Strange cloud in satellite data catches interest of scientists

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"There never was a good war, or a bad peace."
A "peculiar" cloud, as NASA terms it, was found over the Caspian Sea on May 28. The cloud offers an interesting case study of how satellites can detect such phenomena in Earth's atmosphere.
Scientists used NASA's Terra satellite to watch the cloud as it moved towards land and then dissipated in order to learn more about how small stratocumulus features like this one form.
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"Sharp edges are often formed when dry, warm air coming from land collides with colder moist air over the ocean, and the cloud forms at that boundary,"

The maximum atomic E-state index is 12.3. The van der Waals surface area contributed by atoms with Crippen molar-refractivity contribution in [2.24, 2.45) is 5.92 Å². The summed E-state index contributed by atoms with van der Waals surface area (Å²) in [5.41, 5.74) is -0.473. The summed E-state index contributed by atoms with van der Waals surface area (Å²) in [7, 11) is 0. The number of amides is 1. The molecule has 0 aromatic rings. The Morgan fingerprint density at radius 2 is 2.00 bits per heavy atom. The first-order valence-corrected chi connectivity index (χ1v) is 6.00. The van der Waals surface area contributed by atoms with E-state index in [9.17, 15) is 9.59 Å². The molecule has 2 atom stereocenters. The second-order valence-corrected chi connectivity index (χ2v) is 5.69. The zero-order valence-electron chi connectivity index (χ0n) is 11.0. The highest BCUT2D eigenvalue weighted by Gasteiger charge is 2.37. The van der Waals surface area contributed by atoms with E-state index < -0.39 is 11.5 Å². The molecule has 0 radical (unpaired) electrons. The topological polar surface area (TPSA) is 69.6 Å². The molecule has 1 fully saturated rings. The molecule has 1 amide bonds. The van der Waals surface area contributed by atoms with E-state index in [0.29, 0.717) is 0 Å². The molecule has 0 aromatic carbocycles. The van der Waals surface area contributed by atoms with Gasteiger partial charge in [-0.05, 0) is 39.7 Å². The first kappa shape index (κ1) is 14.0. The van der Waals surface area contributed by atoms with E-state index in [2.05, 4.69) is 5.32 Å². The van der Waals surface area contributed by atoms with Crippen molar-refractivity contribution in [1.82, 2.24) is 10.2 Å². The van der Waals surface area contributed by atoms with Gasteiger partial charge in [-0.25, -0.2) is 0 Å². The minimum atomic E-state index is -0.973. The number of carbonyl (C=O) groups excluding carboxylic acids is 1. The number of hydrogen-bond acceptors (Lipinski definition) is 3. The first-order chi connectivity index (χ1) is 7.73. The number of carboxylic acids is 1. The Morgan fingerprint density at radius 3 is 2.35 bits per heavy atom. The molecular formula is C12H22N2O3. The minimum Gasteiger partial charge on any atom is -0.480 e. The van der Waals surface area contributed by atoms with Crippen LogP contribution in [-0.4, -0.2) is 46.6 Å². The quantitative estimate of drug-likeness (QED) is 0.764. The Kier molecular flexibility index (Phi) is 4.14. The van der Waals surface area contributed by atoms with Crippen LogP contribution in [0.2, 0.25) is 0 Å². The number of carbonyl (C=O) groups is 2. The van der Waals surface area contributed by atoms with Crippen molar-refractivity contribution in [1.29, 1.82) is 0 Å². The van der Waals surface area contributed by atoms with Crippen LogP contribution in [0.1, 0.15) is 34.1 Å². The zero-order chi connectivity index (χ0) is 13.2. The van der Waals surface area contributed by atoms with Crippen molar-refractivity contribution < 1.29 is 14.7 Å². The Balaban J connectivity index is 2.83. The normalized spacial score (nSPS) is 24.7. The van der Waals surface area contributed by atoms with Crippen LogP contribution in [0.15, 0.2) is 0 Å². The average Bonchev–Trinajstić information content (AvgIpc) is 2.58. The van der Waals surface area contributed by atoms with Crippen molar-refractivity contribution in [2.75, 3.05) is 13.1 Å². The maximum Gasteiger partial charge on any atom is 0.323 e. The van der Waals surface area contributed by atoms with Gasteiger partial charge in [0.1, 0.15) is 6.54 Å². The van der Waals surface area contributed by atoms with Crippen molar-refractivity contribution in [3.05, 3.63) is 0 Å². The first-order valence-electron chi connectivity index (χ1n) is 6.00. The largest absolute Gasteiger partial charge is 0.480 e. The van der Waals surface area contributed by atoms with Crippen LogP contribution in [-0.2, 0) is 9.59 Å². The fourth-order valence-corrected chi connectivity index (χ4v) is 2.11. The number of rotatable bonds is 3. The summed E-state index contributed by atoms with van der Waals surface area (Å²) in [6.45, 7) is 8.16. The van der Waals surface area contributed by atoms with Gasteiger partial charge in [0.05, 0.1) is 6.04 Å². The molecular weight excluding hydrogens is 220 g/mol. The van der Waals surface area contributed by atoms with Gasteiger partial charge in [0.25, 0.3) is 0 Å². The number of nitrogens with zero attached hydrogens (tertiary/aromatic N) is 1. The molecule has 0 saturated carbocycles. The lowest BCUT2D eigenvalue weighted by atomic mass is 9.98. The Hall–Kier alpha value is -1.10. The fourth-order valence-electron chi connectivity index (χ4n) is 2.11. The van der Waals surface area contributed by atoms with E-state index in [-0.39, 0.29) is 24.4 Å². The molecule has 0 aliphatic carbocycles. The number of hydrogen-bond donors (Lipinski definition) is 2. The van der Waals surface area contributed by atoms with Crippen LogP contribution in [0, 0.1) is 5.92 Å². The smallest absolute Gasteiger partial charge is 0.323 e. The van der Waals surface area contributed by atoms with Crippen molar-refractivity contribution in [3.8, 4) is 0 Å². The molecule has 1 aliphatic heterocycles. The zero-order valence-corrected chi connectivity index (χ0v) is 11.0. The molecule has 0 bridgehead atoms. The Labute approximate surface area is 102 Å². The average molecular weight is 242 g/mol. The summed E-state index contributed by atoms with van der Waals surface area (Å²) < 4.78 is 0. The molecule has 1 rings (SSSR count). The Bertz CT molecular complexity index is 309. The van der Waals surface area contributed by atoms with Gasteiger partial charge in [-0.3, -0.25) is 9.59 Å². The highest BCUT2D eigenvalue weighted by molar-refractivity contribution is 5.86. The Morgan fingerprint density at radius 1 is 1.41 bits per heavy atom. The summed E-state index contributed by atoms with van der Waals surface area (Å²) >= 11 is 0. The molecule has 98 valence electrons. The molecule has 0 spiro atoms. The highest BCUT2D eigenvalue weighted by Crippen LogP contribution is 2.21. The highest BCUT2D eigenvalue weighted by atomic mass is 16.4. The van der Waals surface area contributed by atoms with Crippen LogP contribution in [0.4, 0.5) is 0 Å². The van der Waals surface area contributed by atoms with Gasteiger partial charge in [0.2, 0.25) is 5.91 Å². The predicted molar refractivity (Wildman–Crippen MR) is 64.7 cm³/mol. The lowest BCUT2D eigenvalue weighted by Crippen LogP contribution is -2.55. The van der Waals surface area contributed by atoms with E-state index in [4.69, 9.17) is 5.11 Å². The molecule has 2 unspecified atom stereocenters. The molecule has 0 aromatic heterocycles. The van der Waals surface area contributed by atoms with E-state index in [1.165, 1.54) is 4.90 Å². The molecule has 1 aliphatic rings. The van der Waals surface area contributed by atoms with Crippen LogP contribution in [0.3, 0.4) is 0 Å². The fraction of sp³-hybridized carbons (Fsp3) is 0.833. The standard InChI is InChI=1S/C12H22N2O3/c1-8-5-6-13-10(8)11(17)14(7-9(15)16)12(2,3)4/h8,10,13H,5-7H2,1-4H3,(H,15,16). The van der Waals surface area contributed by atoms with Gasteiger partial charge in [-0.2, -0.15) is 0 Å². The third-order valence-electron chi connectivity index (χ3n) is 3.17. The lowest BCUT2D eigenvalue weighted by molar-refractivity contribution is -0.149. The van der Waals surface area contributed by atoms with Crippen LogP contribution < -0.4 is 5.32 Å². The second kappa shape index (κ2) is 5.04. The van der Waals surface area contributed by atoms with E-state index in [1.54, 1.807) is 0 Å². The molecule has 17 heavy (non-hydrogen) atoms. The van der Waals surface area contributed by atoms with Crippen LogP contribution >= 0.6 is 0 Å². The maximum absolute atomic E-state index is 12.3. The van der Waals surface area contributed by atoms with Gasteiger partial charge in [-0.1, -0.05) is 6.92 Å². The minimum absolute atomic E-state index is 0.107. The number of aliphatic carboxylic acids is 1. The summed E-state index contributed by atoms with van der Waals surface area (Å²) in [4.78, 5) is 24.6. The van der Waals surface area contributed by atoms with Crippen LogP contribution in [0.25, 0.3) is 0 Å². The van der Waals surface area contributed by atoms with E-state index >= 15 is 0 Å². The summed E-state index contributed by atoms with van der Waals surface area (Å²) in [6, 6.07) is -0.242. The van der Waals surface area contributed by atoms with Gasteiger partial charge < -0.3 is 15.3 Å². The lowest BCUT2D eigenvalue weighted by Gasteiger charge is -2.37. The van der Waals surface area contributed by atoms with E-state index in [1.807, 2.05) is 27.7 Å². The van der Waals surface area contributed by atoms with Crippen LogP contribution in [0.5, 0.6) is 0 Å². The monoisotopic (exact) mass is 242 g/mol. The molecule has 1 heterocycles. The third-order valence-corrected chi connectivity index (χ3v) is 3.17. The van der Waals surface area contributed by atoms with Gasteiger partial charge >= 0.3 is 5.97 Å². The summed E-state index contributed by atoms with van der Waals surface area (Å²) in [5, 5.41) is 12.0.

But, typically, the cold, wet air from the water gets pulled to the sun-heated land, not the hot air from the land going out over the water - at least not during daylight hours much past sunrise. So, why would this type of cloud form in this location - out in the middle of the Sea with no clouds over land?

Does this suggest some sort of heat source in the middle of the Caspian Sea? But, wouldn't that create billowing cumulus clouds rather than stratocumulus?
 

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